Niacinamide is known to reduce hyperpigmentation and treat melasma. It reduces hyperpigmentation, dark patches, and freckles by preventing melanosome transfer. In addition, niacinamide brightening serum with other ingredients like 0.3% Alpha Arbutin inhibits melanin synthesis, shields the skin from UV rays, and brightens the complexion.

According to one study, it enhanced skin even tone in six weeks when used with vitamins E and B5.

  • Reduces wrinkles

Numerous studies have shown that niacinamide helps with aging signs like wrinkles and fine lines. A study showed that after 12 weeks of using 5% niacinamide, wrinkles were considerably reduced. According to another research, a 4% concentration of niacinamide alleviated wrinkles around the eyes in just eight weeks.

  • Reduces oil and clears acne

Niacinamide is known to decrease the amount and pace of sebum secretion and reduce excessive oil production. According to studies, niacinamide is equally effective in acne treatment, like the topical antibiotic clindamycin. For instance, pore control serum containing salicylic acid and niacinamide lowers acne by cleansing your pores and reducing oil production, removing debris, sebum, and dead skin cells.

  • Calm redness

It enables the skin's protective barrier to function against external stressors and thus can assist with rosacea and red, blotchy skin.

Benefits of niacinamide for your skin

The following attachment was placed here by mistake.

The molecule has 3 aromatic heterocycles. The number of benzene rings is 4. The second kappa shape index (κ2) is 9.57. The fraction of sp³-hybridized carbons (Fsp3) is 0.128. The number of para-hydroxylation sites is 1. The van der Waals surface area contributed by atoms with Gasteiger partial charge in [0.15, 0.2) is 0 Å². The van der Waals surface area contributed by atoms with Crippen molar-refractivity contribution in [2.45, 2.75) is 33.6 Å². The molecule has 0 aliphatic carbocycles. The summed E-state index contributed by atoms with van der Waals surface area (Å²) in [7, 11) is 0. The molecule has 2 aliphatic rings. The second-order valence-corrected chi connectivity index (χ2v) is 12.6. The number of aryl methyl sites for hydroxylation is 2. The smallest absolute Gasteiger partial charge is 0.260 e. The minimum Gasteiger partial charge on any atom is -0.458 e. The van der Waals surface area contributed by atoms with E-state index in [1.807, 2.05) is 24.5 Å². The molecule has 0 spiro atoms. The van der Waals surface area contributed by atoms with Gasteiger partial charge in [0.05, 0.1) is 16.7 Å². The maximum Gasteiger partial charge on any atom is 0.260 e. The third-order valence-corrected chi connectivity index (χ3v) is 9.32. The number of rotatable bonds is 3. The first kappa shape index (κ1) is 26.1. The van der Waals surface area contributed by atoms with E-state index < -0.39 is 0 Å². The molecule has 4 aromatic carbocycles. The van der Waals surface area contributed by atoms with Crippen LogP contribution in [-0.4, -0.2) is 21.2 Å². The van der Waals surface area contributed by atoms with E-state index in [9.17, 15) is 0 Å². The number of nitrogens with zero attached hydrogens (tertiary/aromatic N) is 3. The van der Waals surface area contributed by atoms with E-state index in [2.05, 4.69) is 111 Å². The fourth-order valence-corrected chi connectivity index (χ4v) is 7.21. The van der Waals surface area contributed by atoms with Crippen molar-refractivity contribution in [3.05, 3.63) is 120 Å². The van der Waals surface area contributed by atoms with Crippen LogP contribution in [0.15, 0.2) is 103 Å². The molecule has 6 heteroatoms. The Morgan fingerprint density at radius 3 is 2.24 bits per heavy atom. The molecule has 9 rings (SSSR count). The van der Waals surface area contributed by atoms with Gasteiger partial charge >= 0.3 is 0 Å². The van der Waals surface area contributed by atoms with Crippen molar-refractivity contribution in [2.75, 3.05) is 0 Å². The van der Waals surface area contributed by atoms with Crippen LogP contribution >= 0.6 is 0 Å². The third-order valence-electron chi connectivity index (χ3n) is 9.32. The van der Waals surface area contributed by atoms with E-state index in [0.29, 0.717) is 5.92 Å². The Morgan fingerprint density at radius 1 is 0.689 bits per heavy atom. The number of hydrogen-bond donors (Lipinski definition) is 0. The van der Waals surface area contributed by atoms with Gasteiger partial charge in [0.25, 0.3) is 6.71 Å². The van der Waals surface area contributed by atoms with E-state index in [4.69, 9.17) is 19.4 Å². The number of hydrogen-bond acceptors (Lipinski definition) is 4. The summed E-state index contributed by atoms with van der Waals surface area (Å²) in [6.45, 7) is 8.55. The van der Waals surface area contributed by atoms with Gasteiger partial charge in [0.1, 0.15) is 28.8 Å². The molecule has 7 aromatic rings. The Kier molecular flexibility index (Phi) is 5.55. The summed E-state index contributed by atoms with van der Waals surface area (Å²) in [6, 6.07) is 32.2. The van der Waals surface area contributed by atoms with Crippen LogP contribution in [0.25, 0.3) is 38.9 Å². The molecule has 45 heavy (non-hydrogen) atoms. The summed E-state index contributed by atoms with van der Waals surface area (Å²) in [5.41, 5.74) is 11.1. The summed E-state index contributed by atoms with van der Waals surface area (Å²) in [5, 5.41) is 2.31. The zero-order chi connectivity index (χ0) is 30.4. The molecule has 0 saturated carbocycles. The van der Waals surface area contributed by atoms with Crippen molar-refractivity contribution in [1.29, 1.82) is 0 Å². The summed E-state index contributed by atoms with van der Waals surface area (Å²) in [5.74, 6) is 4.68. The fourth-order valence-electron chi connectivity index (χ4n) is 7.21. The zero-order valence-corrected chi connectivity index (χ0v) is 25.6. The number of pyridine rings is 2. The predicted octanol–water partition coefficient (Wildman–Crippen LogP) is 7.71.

Here are some primary uses of niacinamide:

  • It considerably reduces hyperpigmentation, black patches, UV-related discoloration, and melasma, giving you brighter skin with consistent application.
  • Lowering transepidermal water loss and raising ceramide levels enhances the performance of your skin barrier.
  • Niacinamide helps you fight aging signs like wrinkles and fine lines.
  • Regularly applying 4% to 5% niacinamide improves your skin texture significantly.
  • It reduces sebum and oil production, thereby benefiting your skin if it's acne-prone.

Who should use niacinamide?

Niacinamide is well tolerated by all skin types, from sensitive to dry and acne-prone skin. Therefore, if your skin concerns are sensitivity, frequent barrier damage, or congestion, using niacinamide in a skincare regime can benefit you. If you want to reduce the appearance of hyperpigmentation without irritating your skin, introduce the use of niacinamide to your skincare routine.

Can you use glycolic acid and niacinamide together?

Although glycolic acid and niacinamide have the potential to benefit skin individually, combining the two in the right way will yield the best results.

As glycolic acid has a low molecular weight, it can irritate your skin. Those with sensitive skin might initially experience dry, flaky skin and mild redness. But when you layer it with niacinamide, it can lessen these possible side effects by strengthening your skin's barrier.

How often can glycolic acid and niacinamide be used together?

The frequency of using glycolic acid and niacinamide together is an individual choice. It mostly depends on how your skin responds, so pay close attention to it. If your skin adapts to it, you can layer both actives once or twice daily.

Tips to Use Glycolic Acid and Niacinamide Together